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Traditional dish

Naresaba

Naresaba (Narezushi) is a traditional New Year's dish that can't be missed in the Uchitomi district or Tagarasu district of Obama. Also known as "kodaizushi" (ancient sushi), it is considered to mark the beginnings of sushi in Japan.

To make naresaba, wash the mackerel "heshiko" (fish pickled in rice-bran paste) in water, keep it in water for one full day, then salt, strip off the skin, open the belly, and stuff with a mixture of white rice and malt rice. Pack this in a cask, and your "saba no narezushi" is ready.

The flavor has a hint of high grade cheese, and the firm meat is slightly sweet with the taste of umami. Even those who turn their nose up at first sight acquire a taste for it after the first bite. The surprise felt at the gap between its appearance and its taste can be overwhelming.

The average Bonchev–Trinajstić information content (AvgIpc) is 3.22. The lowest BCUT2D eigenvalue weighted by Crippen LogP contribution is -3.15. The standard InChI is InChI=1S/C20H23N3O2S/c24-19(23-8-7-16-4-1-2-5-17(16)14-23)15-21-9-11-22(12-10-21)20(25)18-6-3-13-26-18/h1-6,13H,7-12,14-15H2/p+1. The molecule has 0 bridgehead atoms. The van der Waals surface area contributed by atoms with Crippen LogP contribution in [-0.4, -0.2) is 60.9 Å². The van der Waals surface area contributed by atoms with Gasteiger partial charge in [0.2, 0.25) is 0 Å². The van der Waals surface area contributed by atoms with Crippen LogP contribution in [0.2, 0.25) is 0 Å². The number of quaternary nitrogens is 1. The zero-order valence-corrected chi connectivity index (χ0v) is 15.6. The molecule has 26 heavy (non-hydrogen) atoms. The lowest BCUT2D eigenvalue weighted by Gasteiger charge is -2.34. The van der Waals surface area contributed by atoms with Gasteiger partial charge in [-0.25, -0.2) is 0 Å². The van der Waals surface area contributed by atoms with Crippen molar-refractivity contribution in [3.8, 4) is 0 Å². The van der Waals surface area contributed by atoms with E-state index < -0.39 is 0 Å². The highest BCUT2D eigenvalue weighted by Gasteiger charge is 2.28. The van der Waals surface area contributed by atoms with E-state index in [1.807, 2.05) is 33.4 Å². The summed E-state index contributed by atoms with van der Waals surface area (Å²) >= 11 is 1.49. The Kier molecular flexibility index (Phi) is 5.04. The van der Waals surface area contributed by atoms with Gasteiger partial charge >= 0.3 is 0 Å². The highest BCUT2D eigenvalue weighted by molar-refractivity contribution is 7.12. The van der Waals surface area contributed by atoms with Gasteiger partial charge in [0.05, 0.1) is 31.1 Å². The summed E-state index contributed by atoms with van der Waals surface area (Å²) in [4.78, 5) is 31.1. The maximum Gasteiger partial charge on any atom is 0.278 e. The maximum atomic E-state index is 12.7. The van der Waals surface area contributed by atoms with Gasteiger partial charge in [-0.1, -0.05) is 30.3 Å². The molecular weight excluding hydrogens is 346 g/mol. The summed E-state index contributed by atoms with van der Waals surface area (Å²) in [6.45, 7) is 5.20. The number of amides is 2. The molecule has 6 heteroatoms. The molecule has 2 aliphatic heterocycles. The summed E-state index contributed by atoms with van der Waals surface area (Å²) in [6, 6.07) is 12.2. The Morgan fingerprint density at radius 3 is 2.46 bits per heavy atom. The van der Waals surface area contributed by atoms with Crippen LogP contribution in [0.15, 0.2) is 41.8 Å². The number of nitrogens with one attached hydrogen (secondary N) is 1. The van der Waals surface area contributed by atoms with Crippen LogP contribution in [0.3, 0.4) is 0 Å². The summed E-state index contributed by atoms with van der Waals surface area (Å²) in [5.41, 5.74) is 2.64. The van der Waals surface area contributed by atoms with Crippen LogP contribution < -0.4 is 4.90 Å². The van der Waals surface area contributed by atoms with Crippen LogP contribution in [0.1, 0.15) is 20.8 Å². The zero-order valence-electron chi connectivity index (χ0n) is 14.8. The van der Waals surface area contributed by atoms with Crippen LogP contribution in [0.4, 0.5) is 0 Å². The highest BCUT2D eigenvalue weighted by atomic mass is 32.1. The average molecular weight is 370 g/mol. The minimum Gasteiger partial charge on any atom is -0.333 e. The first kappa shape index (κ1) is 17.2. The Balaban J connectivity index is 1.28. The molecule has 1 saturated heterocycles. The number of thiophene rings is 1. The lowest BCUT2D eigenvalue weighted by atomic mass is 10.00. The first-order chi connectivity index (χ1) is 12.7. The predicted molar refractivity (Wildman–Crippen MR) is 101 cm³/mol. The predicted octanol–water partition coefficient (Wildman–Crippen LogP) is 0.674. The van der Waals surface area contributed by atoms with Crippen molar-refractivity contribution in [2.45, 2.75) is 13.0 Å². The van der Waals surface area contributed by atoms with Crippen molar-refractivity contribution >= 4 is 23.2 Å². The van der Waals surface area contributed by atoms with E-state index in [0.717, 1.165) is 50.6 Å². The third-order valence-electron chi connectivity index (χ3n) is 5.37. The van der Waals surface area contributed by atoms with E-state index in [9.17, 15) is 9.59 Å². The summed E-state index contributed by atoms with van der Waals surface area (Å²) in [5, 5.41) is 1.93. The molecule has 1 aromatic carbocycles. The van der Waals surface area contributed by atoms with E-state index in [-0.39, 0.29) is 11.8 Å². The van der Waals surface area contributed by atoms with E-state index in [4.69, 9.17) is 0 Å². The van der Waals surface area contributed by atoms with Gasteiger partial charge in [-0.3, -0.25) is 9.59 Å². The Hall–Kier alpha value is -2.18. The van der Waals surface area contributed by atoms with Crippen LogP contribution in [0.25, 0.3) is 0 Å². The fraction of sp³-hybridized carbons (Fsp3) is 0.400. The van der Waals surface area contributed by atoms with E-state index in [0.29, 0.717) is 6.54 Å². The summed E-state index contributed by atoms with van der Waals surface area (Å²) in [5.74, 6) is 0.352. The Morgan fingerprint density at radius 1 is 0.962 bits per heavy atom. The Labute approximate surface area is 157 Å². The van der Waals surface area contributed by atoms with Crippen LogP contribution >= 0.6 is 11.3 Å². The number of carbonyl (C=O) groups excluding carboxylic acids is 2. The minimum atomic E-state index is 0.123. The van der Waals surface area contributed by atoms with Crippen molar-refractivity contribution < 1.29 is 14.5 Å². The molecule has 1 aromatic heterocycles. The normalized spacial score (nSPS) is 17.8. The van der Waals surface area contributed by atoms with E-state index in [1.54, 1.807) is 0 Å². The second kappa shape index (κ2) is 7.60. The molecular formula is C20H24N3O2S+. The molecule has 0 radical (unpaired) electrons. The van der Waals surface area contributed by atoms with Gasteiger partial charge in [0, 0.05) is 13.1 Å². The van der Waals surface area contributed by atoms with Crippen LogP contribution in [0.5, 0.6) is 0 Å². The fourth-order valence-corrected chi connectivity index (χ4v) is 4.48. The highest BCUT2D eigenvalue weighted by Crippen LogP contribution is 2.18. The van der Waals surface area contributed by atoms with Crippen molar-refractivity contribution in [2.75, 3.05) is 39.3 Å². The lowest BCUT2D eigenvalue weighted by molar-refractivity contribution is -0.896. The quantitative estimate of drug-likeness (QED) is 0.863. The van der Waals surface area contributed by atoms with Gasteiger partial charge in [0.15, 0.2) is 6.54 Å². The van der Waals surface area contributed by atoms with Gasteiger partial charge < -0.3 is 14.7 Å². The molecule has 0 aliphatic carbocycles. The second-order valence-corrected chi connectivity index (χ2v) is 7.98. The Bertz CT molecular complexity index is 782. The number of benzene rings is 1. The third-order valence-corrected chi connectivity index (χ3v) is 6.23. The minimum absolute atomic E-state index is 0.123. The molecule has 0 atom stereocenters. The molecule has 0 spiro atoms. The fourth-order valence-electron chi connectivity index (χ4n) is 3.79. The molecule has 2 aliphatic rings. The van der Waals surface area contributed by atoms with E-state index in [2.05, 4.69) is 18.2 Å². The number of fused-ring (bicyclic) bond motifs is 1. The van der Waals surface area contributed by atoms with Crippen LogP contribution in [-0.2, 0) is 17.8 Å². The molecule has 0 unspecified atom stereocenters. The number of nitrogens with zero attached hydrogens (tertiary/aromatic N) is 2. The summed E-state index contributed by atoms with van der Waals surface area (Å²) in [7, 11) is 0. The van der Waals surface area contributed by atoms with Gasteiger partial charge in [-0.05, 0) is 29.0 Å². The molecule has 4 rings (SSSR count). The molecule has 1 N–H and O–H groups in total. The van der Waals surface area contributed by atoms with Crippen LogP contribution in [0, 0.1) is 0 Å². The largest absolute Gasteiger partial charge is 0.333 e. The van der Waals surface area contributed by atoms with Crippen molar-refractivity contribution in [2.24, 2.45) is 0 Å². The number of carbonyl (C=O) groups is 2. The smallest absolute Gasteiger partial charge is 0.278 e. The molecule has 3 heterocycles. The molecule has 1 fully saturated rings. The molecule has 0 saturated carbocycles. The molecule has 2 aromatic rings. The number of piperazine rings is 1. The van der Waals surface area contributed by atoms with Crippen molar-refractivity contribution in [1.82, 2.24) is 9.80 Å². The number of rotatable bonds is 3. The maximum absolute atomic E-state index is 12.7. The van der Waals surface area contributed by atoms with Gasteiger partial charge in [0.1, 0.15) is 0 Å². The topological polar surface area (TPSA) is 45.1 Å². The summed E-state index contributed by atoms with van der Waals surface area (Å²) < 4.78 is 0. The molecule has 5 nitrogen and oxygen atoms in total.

1. Leach with salt overnight, then scrap the skin off of the heshiko.
2. Stuff a mix of white rice and rice malt inside the belly of a mackerel, slit down the back.
3. Stuff this into a cask so that the back is pressed down, and spread the white rice/rice malt mix once on each layer.
4. When the cask is full, cover it with plastic wrap (open a few slits to drain water), cover with a light stone weight for 24 hours.
5. Swap the light stone weight for a stone weight as heavy as the contents, for 10 days, or, if it is very cold, for 20 days.

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